From: Philippe Verdy (email@example.com)
Date: Thu Sep 08 2005 - 15:58:59 CDT
From: "Chris Harvey" <firstname.lastname@example.org>
> Ysgrifennodd Jon Hanna <email@example.com> ar y 08-09-2005 am 12:39:
>> Could you tell us more about how the underlined letters work in this
> Sure. I will show underlined characters with an underscore, so a_i_ is
> underlined ‘ai’.
> There are 6 vowels in Shoshoni: ‘a’ [a], ‘e’ [ə], ‘i’ [i], ‘o’ [o], ‘u’
> [u], and ‘a_i_’ [ɛ]. ‘a_i_’ is differentiated from ‘ai’ which is the
> diphthong [ai].
It really looks like writing Shoshoni was limited by American typewriters
that didn't have any diacritics, so they borrowed the underline used with
backspace. But later, when keyboards were extended, wasn't there a backquote
(`) usable as a grave accent over e (è) , which was probably better than
using the complex digraph of underlined vowels?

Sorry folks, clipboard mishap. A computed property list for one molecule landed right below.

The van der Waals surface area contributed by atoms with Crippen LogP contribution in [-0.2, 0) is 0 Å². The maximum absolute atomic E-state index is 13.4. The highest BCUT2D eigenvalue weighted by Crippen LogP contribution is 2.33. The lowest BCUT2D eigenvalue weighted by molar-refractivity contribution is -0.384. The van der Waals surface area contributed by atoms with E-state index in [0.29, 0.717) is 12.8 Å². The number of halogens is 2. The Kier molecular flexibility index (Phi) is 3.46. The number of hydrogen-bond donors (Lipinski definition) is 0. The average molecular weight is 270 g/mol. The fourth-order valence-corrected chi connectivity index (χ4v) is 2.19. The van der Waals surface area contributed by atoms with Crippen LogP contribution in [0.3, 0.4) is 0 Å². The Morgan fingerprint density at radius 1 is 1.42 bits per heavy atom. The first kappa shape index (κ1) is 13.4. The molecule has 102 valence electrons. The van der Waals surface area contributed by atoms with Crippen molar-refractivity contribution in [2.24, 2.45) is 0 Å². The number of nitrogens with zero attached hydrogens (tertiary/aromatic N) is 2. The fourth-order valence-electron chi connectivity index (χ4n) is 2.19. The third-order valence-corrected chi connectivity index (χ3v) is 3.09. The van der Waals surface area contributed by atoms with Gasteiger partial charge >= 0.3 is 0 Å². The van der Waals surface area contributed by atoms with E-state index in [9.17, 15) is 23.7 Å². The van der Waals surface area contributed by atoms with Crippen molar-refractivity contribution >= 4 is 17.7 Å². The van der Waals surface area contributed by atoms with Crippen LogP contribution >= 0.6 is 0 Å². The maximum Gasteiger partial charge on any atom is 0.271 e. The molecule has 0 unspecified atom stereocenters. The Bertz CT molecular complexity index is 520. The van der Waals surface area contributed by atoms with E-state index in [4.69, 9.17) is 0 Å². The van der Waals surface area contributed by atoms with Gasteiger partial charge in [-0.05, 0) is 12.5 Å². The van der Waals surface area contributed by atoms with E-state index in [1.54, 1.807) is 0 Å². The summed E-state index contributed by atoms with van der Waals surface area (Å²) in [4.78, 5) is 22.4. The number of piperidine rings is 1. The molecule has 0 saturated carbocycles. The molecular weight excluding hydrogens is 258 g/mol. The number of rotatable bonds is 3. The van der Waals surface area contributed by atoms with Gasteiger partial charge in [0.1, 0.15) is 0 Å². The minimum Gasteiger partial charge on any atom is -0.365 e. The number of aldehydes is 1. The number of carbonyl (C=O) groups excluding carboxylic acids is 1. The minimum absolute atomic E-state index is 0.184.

The underlined use of the digraph 'ai' looks like borrowing the French
digraph for the same sound (but French also has 'è'). Such limitations of
typewriters may mean that this was a workaround solution, and that other
conventions may have been used as well (and possibly prefered, even if this
possibility was less known).
There also does not look like the 'y' is used. It could have been used to
disambiguate the diphtong "ay", and so 'è' could be written more simply
without underlining, but this may cause confusion. It would be interesting
to know what happened when other technologies than typewriters were used,
with basic ASCII only for use on terminal displays instead of typewriters,
where underlining with backspace was not possible. So other workarounds
would have been used. It would be interesting to know what Shoshoni used in
that case, and how books were actually typesetted with the prefered
> Each vowel can be long or short. Short vowels are written as above, long
> vowels are doubled: ‘aa’, ‘ee’, ‘ii’, ‘oo’, ‘uu’, and ‘a_a_i_’ (or even
As well, this looks like the absence of a macron sign. But if there was some
diacritic available to denote 'è', it could have been written more simply
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